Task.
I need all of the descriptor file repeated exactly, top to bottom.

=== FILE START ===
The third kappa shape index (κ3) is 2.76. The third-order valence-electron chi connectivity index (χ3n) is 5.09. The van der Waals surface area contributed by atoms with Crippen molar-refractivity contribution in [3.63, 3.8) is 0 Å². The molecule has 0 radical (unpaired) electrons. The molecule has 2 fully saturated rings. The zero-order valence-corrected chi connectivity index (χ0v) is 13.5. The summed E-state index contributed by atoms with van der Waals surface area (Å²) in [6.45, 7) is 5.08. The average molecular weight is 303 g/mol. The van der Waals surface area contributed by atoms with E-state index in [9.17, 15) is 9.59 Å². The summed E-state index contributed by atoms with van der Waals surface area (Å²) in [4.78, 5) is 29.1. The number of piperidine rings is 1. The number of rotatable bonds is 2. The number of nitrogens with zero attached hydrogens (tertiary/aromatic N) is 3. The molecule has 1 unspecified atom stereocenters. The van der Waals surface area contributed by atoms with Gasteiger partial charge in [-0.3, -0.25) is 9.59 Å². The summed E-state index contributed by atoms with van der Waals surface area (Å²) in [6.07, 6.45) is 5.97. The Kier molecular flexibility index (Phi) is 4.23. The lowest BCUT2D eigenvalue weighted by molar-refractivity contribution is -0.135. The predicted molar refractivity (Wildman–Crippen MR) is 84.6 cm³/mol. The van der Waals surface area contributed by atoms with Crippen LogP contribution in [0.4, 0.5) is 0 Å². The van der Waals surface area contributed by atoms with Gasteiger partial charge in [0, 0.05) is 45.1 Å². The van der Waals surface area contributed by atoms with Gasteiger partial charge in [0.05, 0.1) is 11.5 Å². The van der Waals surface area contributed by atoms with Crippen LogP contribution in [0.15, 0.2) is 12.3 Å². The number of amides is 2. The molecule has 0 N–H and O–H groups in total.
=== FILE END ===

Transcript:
The third kappa shape index (κ3) is 2.76. The third-order valence-electron chi connectivity index (χ3n) is 5.09. The van der Waals surface area contributed by atoms with Crippen molar-refractivity contribution in [3.63, 3.8) is 0 Å². The molecule has 0 radical (unpaired) electrons. The molecule has 2 fully saturated rings. The zero-order valence-corrected chi connectivity index (χ0v) is 13.5. The summed E-state index contributed by atoms with van der Waals surface area (Å²) in [6.45, 7) is 5.08. The average molecular weight is 303 g/mol. The van der Waals surface area contributed by atoms with E-state index in [9.17, 15) is 9.59 Å². The summed E-state index contributed by atoms with van der Waals surface area (Å²) in [4.78, 5) is 29.1. The number of piperidine rings is 1. The number of rotatable bonds is 2. The number of nitrogens with zero attached hydrogens (tertiary/aromatic N) is 3. The molecule has 1 unspecified atom stereocenters. The van der Waals surface area contributed by atoms with Gasteiger partial charge in [-0.3, -0.25) is 9.59 Å². The summed E-state index contributed by atoms with van der Waals surface area (Å²) in [6.07, 6.45) is 5.97. The Kier molecular flexibility index (Phi) is 4.23. The lowest BCUT2D eigenvalue weighted by molar-refractivity contribution is -0.135. The predicted molar refractivity (Wildman–Crippen MR) is 84.6 cm³/mol. The van der Waals surface area contributed by atoms with Crippen LogP contribution in [0.4, 0.5) is 0 Å². The van der Waals surface area contributed by atoms with Gasteiger partial charge in [0, 0.05) is 45.1 Å². The van der Waals surface area contributed by atoms with Gasteiger partial charge in [0.05, 0.1) is 11.5 Å². The van der Waals surface area contributed by atoms with Crippen LogP contribution in [0.15, 0.2) is 12.3 Å². The number of amides is 2. The molecule has 0 N–H and O–H groups in total.